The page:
work with Linux so as to stay relevant in new markets. The Windows tablet isn’t the success they hoped for and the buyout of Nokia seemed more to take Nokia out of the market than become an asset for Microsoft to enter the phone market and compete with Apple and Samsung. many big forms that do have lots of Windows workstations are turning to running
SAMBA on Big Iron because (a) its cheaper than a huge array of Windows Servers that present reliability and administrative overhead, and (b) its scalable. Linux isn’t the ‘rough beast’ that Balmer made out and Microsoft’s ‘center cannot hold’ the way it has in the past.
Embedding such devices in something edible only means it will end up in the stomach of the targeted user. Perhaps that is intentional, but I suspect not. Better to put the device in the base of the coffee cup.
If I plug in an IDE drive or a SATA drive or a USB drive or device my mobo or system recognizes what it is. The connection protocol tell the mobo or system.
My digital camera uses exif to convey a vast amount of contextual information and imprint it on each photo: date, time, the camera, shutter, aperture, flash. I have GPS in the camera so it can tell the location, elevation. The exif protocol also allows for vendor specific information and is extensible and customizable.
Unless and until we have an ‘exif’ for IoT its going to be lame and useless.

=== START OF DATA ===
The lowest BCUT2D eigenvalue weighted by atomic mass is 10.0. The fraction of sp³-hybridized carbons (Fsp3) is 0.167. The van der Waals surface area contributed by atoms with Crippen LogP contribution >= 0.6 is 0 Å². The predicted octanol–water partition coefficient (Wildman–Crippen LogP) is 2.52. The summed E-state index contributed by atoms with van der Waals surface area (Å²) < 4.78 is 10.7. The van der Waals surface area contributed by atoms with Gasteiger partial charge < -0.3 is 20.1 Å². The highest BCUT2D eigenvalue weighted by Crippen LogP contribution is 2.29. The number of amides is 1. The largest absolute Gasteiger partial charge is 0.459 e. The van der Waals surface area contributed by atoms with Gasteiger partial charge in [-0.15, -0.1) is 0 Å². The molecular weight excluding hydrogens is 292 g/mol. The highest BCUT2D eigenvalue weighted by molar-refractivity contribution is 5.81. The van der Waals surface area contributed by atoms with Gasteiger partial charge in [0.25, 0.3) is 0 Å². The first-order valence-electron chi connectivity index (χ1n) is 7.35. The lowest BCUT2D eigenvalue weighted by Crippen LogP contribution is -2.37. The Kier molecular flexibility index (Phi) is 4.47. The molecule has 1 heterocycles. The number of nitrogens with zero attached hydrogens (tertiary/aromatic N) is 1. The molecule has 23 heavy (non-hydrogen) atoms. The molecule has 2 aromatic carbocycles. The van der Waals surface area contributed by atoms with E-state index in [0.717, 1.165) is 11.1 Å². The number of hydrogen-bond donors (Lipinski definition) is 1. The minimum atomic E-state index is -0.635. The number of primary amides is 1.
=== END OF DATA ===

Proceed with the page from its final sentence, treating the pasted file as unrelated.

What is plugged in to that socket? A fan, a PC, a refrigerator, a charger for your cell phone? What’s the rating of the device? How is it used? What functions other than on/off can be controlled?
So, the two-way tv sets of Orwell’s novel have arrived, over a quarter of a century late!
It just goes to show. Science fiction things like the Star Trek communicator (Motorolaflip phones) or the tricorder (some of the enhanced versions of the Newton) or the data Pad (the real world version has an extra ‘i’) we do pretty quickly, but if its a mainstream novel, the kind of thing that my old Eng Lit teacher would approve of (he snivelled at SF and cringed at its mention) then it seems three isn’t the same enthusiasm about replicating its technology.
The Navy’s premier institution for developing senior strategic and
operational leaders started issuing students Apple iPad tablet
computers equipped with GoodReader software in August 2010,
unaware that the mobile app was developed and maintained by
a Russian company, Good.iWare, until Nextgov reported it in February.
OK so its not news and OK I’ve posted about this before, but …
Last week I was reading another report about malware and it stated that most malware yamma yamma yamma had it origins in the USA. No doubt you’ve seen reports to that effect with different slants.
What’s interesting here is that this isn’t preaching “The Cloud” and only mentions VDI in one paragraph (2 in the one-line expanded version).
Also interesting is the real message: “Microsoft has lost it”.
Peter Drucker, the management guru, pointed out that the very last buggy-whip manufacturer in the age of automobiles was very efficient in its processes – it *HAD* to be to have survived that long. (One could say the same about sharks!)
“Keeping desktop systems in good working order is still a labour of Sysiphus ..”
Indeed. But LinuxDesktop and Mac/OSX seem to be avoiding most of the problems that plague Microsoft.
A prediction, however.
The problem with DOS/Windows was that the end user was the admin and could fiddle with everything, including download and install new code. We are moving that self-same problem onto smart-phones and tablets. Android may be based on Linux, but its the same ‘end user in control’ model that we had with Windows. Its going to be a malware circus.